When exactly the same things happen in Israel, then the mothers and the wives of the victims are represented as heroic and noble – only two of the many flattering descriptions that have been bestowed on them.

Recently Major Eliraz Peretz, a deputy battalion commander in the Golani Brigade, who was one of the growing numbers of religious settlers who have attained high ranks in the army, was killed. He was killed while invading Gaza with his unit. He fell into an ambush set by Hamas fighters, which stopped the invading force, killed two and wounded another two.

The invading force folded and returned to Israeli territory. Some in the army said that the force’s incursion into the Strip had not been executed properly, and some even expressed the view that it was unnecessary, but I will not go into operational details that I do not know about. What is clear to me is that the death of Eliraz Peretz and others who have been killed on the altar of the siege of Gaza was indeed unnecessary, that the siege itself is unnecessary, as is the military conflict with Hamas, for the ceasefire could have continued if Israel had not broken it with military action in the Strip. Today we know that it was a premeditated violation as part of the plan for the Gaza War (officially called “Cast Lead”).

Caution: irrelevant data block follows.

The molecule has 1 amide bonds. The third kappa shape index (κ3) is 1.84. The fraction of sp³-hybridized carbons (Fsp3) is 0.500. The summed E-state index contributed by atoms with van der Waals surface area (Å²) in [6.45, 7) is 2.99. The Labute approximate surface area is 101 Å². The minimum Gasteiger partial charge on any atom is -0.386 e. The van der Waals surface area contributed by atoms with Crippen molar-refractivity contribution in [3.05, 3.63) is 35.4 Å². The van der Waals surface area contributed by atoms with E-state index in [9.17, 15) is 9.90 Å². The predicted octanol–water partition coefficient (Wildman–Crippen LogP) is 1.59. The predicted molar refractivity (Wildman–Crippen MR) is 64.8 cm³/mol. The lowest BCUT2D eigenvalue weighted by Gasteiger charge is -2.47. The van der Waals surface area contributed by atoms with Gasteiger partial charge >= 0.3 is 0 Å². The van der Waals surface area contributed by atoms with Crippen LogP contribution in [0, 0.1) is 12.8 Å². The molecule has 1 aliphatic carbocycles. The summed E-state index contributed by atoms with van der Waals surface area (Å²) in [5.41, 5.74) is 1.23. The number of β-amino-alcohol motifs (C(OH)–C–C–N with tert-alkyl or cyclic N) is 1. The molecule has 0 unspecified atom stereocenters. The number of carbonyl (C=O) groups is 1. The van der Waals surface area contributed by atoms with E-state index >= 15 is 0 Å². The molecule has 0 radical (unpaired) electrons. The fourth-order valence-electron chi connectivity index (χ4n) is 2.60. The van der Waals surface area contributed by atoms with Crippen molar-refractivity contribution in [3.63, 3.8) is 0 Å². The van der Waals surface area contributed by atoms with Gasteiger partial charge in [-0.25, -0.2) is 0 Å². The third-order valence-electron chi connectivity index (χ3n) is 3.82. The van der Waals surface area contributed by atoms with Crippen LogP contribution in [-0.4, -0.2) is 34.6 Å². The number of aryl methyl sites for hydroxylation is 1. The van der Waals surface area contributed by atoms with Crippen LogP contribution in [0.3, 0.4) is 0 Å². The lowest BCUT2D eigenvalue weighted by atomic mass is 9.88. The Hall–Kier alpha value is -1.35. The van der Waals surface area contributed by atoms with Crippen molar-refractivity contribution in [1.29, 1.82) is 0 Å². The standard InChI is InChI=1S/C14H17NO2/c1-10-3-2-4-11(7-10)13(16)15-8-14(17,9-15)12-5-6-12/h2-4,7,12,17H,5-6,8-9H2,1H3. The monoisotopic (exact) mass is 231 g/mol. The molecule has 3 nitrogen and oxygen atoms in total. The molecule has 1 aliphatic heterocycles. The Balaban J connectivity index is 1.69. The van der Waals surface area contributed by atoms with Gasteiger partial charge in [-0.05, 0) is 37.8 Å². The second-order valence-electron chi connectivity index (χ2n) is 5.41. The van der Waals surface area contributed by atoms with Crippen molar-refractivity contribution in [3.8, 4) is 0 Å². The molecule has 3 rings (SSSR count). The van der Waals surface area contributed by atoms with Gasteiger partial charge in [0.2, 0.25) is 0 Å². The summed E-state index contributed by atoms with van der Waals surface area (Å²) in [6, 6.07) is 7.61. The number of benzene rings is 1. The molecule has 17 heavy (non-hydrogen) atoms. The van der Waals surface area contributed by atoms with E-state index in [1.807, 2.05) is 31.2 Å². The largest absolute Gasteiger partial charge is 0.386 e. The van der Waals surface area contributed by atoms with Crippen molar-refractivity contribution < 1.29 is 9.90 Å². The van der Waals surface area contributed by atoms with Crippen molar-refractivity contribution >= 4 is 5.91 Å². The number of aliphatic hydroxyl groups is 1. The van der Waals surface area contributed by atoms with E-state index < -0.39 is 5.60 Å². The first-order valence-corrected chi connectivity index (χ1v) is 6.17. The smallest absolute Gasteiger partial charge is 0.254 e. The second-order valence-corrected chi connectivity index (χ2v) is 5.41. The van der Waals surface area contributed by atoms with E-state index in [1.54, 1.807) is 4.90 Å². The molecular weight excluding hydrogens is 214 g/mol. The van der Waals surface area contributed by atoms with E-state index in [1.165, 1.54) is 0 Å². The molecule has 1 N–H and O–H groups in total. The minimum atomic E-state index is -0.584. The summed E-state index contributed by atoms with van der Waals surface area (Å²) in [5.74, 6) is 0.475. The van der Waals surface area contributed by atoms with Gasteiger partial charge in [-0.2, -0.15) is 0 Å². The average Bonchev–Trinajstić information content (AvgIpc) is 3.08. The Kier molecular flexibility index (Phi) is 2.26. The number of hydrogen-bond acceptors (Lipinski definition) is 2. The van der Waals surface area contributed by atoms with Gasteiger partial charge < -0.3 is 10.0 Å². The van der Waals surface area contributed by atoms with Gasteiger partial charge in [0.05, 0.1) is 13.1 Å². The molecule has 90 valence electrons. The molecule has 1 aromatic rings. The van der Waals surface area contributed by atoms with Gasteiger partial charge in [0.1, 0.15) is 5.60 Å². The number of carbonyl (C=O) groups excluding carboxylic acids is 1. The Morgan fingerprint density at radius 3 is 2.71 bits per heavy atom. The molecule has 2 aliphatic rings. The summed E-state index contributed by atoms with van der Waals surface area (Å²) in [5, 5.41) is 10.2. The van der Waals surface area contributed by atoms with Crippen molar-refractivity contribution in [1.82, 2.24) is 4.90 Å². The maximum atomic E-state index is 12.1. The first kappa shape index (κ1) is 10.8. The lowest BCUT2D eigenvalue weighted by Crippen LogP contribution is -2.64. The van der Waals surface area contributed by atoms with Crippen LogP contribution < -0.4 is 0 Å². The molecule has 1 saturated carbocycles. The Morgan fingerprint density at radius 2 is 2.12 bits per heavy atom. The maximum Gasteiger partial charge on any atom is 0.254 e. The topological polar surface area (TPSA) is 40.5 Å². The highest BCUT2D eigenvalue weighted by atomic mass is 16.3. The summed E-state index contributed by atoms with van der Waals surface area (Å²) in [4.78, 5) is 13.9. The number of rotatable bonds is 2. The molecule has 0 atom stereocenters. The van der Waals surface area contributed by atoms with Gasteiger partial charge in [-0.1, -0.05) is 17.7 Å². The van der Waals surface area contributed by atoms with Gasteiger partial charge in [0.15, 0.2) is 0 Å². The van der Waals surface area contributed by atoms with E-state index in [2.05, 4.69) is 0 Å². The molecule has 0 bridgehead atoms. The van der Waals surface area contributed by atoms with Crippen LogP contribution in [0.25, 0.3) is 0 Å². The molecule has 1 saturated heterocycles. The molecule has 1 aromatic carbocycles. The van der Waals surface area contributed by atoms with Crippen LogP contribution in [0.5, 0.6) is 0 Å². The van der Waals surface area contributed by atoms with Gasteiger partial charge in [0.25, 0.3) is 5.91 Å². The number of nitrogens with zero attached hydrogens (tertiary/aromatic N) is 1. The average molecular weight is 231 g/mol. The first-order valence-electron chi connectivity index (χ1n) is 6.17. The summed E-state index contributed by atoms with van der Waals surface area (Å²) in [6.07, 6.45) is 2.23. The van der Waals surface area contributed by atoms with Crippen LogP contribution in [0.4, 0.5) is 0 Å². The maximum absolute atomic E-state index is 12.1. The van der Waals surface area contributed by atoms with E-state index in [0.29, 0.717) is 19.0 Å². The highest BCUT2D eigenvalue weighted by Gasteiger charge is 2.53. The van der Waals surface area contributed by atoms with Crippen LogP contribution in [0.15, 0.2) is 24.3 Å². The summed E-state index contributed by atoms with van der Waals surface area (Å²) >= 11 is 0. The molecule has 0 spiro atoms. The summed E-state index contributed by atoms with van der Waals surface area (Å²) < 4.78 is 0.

None of that diminishes the tragedy of the Peretz family. Neither for his mother, Miriam Peretz, of whom Eliraz was her second son to be killed – the first was killed in the First Lebanon War (another unnecessary death because the war was unnecessary), nor for his wife Shulamit Peretz, herself also a settler, who has been left with four small children, the smallest of whom is two months old.

The two women did not suffer in silence, and before Eliraz was even buried – much less before the end of the shiva* – they came out with declarations of a right-wing political hue, the thrust of which was that the Occupation and the settlements must continue. That is the message of the fallen, in their opinion.